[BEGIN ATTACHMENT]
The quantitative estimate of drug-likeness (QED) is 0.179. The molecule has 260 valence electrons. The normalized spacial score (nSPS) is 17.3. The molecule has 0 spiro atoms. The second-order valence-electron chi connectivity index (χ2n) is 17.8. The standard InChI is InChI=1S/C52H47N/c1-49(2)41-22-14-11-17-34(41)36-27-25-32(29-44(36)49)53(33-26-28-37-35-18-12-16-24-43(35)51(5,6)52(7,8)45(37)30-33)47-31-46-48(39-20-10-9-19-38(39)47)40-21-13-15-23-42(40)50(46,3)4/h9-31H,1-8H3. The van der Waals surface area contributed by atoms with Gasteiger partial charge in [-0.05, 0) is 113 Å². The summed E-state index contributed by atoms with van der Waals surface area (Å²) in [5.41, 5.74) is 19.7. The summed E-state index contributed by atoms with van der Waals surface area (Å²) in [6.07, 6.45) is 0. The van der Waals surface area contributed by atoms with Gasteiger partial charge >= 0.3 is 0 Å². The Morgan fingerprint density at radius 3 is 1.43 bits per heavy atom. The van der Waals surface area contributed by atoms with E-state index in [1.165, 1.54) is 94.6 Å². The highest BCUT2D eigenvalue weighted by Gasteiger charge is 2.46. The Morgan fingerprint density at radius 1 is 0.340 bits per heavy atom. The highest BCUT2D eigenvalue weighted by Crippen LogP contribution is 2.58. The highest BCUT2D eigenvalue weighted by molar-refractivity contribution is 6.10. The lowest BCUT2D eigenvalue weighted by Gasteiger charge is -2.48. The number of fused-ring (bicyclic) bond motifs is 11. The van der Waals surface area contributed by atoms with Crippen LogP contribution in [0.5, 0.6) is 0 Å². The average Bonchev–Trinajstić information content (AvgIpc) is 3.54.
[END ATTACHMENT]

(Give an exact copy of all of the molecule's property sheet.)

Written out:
The quantitative estimate of drug-likeness (QED) is 0.179. The molecule has 260 valence electrons. The normalized spacial score (nSPS) is 17.3. The molecule has 0 spiro atoms. The second-order valence-electron chi connectivity index (χ2n) is 17.8. The standard InChI is InChI=1S/C52H47N/c1-49(2)41-22-14-11-17-34(41)36-27-25-32(29-44(36)49)53(33-26-28-37-35-18-12-16-24-43(35)51(5,6)52(7,8)45(37)30-33)47-31-46-48(39-20-10-9-19-38(39)47)40-21-13-15-23-42(40)50(46,3)4/h9-31H,1-8H3. The van der Waals surface area contributed by atoms with Gasteiger partial charge in [-0.05, 0) is 113 Å². The summed E-state index contributed by atoms with van der Waals surface area (Å²) in [5.41, 5.74) is 19.7. The summed E-state index contributed by atoms with van der Waals surface area (Å²) in [6.07, 6.45) is 0. The van der Waals surface area contributed by atoms with Gasteiger partial charge >= 0.3 is 0 Å². The Morgan fingerprint density at radius 3 is 1.43 bits per heavy atom. The van der Waals surface area contributed by atoms with E-state index in [1.165, 1.54) is 94.6 Å². The highest BCUT2D eigenvalue weighted by Gasteiger charge is 2.46. The Morgan fingerprint density at radius 1 is 0.340 bits per heavy atom. The highest BCUT2D eigenvalue weighted by Crippen LogP contribution is 2.58. The highest BCUT2D eigenvalue weighted by molar-refractivity contribution is 6.10. The lowest BCUT2D eigenvalue weighted by Gasteiger charge is -2.48. The number of fused-ring (bicyclic) bond motifs is 11. The van der Waals surface area contributed by atoms with Crippen LogP contribution in [0.5, 0.6) is 0 Å². The average Bonchev–Trinajstić information content (AvgIpc) is 3.54.